Frank
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foakes
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« Reply #6 on: October 17, 2017, 05:53:35 PM »

Still have a couple --

Interesting thing...these catalogs actually have more factual information than the original manufacturers ever offered.

So I think that the Editors and compilers of these catalogs had deep experience in sporting goods and equipment.

This is from 1971.

About an inch thick -- everything from fishing, hunting, clothing, camping, fly tying, rods, reels, firearms, snowmobiles, mini bikes, archery, and a ton more.

Never get tired of reading these.

Keep one next to the upstairs John.

Best,

Fred


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« Last Edit: October 17, 2017, 06:14:57 PM by foakes » Logged

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wfjord
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« Reply #7 on: October 17, 2017, 06:58:40 PM »

Wow! That's impressive! Look at all those old Quicks and Mitchells. So they didn't just outsource copies under the Herter's name, they carried top of the line name brands.

Fred, somehow I'm not surprised (well, maybe a little bit) that you were able to actually produce a Herter's catalog. Looks like they carried everything for the outdoorsman --and I'd wager most of it is made of metal and organic materials.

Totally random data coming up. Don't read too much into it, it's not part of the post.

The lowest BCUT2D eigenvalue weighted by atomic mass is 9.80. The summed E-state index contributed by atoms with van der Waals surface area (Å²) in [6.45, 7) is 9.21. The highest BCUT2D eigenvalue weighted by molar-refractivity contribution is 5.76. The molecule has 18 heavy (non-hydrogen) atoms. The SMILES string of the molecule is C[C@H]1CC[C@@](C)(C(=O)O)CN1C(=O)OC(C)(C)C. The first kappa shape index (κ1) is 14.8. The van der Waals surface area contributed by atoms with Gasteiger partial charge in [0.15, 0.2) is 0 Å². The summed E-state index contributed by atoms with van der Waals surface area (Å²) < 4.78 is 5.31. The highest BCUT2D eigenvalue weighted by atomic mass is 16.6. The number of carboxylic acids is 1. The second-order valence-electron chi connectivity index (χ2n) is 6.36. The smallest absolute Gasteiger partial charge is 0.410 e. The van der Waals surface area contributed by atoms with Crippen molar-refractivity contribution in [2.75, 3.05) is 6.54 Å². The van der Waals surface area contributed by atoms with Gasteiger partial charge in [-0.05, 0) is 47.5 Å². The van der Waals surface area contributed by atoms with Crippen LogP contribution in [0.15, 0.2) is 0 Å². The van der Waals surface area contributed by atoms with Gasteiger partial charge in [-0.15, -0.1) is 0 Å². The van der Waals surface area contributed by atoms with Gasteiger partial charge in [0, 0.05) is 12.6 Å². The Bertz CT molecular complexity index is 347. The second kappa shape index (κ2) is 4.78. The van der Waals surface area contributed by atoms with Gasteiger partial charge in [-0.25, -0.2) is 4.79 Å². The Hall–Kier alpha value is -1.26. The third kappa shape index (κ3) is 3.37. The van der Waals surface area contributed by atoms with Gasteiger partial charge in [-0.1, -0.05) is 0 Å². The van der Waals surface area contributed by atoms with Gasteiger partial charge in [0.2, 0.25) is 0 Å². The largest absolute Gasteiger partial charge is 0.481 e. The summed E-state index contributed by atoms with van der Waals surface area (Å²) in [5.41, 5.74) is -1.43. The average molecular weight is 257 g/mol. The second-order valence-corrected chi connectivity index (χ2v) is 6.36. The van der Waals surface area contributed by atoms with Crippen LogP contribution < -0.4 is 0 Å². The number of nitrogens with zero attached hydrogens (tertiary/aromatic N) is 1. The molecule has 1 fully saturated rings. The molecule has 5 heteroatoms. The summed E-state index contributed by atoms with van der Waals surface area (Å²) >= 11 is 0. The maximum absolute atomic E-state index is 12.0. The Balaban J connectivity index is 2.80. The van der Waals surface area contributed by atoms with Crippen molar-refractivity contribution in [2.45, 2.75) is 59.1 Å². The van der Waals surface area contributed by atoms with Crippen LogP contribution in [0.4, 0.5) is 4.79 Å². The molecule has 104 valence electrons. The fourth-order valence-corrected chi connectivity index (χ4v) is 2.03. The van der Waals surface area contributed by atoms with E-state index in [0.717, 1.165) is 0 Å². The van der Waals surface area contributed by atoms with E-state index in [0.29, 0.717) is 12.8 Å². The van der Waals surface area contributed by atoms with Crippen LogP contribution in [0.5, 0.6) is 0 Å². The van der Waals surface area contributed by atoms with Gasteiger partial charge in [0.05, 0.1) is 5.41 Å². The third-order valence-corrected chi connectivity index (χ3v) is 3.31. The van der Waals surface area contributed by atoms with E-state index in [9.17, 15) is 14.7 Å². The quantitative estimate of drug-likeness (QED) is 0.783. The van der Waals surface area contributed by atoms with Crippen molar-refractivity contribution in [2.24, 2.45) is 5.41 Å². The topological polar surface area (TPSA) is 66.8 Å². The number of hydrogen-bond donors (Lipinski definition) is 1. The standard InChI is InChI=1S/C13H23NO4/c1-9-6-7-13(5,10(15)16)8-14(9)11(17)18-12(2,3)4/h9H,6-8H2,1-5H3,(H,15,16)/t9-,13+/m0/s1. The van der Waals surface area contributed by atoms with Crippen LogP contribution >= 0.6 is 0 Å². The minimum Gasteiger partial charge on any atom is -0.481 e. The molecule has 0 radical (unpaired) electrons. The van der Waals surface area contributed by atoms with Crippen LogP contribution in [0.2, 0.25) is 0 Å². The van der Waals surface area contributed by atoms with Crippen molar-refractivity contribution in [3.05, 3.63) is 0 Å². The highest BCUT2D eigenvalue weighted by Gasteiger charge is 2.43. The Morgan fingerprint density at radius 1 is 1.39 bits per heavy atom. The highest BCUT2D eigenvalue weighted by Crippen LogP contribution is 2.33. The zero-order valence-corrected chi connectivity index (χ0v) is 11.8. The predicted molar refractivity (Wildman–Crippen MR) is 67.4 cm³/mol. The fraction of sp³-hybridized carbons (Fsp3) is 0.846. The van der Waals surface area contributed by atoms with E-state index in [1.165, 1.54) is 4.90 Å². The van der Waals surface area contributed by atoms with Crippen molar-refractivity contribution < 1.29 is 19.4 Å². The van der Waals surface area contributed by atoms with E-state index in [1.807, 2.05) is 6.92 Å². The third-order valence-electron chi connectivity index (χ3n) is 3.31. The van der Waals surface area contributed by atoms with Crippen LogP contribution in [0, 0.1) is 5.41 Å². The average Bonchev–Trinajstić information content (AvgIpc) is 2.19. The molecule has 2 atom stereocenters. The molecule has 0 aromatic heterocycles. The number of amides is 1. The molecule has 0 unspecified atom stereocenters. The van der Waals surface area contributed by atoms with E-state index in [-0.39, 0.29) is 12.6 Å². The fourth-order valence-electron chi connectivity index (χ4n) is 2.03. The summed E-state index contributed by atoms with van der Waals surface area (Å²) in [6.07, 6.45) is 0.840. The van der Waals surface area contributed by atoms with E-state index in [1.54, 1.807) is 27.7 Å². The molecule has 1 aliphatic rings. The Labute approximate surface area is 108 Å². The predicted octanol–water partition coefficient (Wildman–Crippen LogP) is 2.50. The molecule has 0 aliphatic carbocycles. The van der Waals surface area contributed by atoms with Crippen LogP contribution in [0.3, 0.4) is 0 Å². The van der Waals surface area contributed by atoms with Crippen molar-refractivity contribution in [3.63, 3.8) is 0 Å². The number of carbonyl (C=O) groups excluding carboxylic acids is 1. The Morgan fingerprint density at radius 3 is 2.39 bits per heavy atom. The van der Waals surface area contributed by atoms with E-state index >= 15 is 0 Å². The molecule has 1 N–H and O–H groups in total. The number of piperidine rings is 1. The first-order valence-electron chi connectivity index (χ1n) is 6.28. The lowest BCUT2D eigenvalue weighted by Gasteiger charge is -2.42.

I like the line at the bottom of the front cover -- "Old World Craftsmanship -- New World Production."  It's too bad that during our lifetime that standard, with maybe a few exceptions, has largely faded into history.
« Last Edit: October 17, 2017, 07:27:44 PM by wfjord » Logged
festus
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« Reply #8 on: October 17, 2017, 08:46:10 PM »

So a Mitchell 300 was $1.10 more than a D.A.M. Quick 220.  Interesting.
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happyhooker
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« Reply #9 on: December 06, 2017, 07:17:09 PM »

Got ahold of one of Geo. Herter's books "Professional Fly Tying, Spinning and Tackle Making" and for anyone interested in fly tying, there are some interesting and seldom seen patterns in there.  Almost 600 pages.  All kinds of fly patterns.  He stated in the intro that no single individual's opinions dominate the manual, but, true salesman that he was, the Herter's business name is referenced more than a few times.

Frank
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wfjord
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« Reply #10 on: December 06, 2017, 08:57:11 PM »

I noticed that book is available on Amazon. Seems George Leonard Herter had his hand in a lot of things and produced numerous books. 
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« Reply #11 on: December 06, 2017, 11:33:12 PM »

The Herters cork body duck decoys were the best thing going.  I don't know if they made them but nobody else had anything similar.
-steve
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happyhooker
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« Reply #12 on: December 07, 2017, 02:23:47 PM »

Seems George Leonard Herter had his hand in a lot of things and produced numerous books. 

Some of his books had little, if anything, to do with fishing. He was a bit of a Renaissance man.

Frank